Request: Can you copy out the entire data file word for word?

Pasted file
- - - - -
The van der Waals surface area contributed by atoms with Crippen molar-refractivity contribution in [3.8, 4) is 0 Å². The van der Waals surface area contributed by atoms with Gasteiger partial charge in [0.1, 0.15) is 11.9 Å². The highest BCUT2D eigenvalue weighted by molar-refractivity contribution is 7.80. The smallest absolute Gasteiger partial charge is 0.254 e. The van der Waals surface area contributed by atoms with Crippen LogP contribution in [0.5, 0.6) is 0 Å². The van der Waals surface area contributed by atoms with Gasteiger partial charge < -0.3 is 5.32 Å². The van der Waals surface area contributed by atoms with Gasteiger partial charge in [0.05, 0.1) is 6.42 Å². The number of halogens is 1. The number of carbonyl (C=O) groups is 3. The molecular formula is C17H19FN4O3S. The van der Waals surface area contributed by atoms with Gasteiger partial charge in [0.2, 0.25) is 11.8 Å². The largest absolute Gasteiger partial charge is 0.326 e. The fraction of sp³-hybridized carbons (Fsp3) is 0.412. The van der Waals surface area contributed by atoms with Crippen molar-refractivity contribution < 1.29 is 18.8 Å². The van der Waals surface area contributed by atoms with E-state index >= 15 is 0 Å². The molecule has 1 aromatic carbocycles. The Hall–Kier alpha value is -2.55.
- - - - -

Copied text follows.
The van der Waals surface area contributed by atoms with Crippen molar-refractivity contribution in [3.8, 4) is 0 Å². The van der Waals surface area contributed by atoms with Gasteiger partial charge in [0.1, 0.15) is 11.9 Å². The highest BCUT2D eigenvalue weighted by molar-refractivity contribution is 7.80. The smallest absolute Gasteiger partial charge is 0.254 e. The van der Waals surface area contributed by atoms with Crippen LogP contribution in [0.5, 0.6) is 0 Å². The van der Waals surface area contributed by atoms with Gasteiger partial charge < -0.3 is 5.32 Å². The van der Waals surface area contributed by atoms with Gasteiger partial charge in [0.05, 0.1) is 6.42 Å². The number of halogens is 1. The number of carbonyl (C=O) groups is 3. The molecular formula is C17H19FN4O3S. The van der Waals surface area contributed by atoms with Gasteiger partial charge in [0.2, 0.25) is 11.8 Å². The largest absolute Gasteiger partial charge is 0.326 e. The fraction of sp³-hybridized carbons (Fsp3) is 0.412. The van der Waals surface area contributed by atoms with Crippen molar-refractivity contribution < 1.29 is 18.8 Å². The van der Waals surface area contributed by atoms with E-state index >= 15 is 0 Å². The molecule has 1 aromatic carbocycles. The Hall–Kier alpha value is -2.55.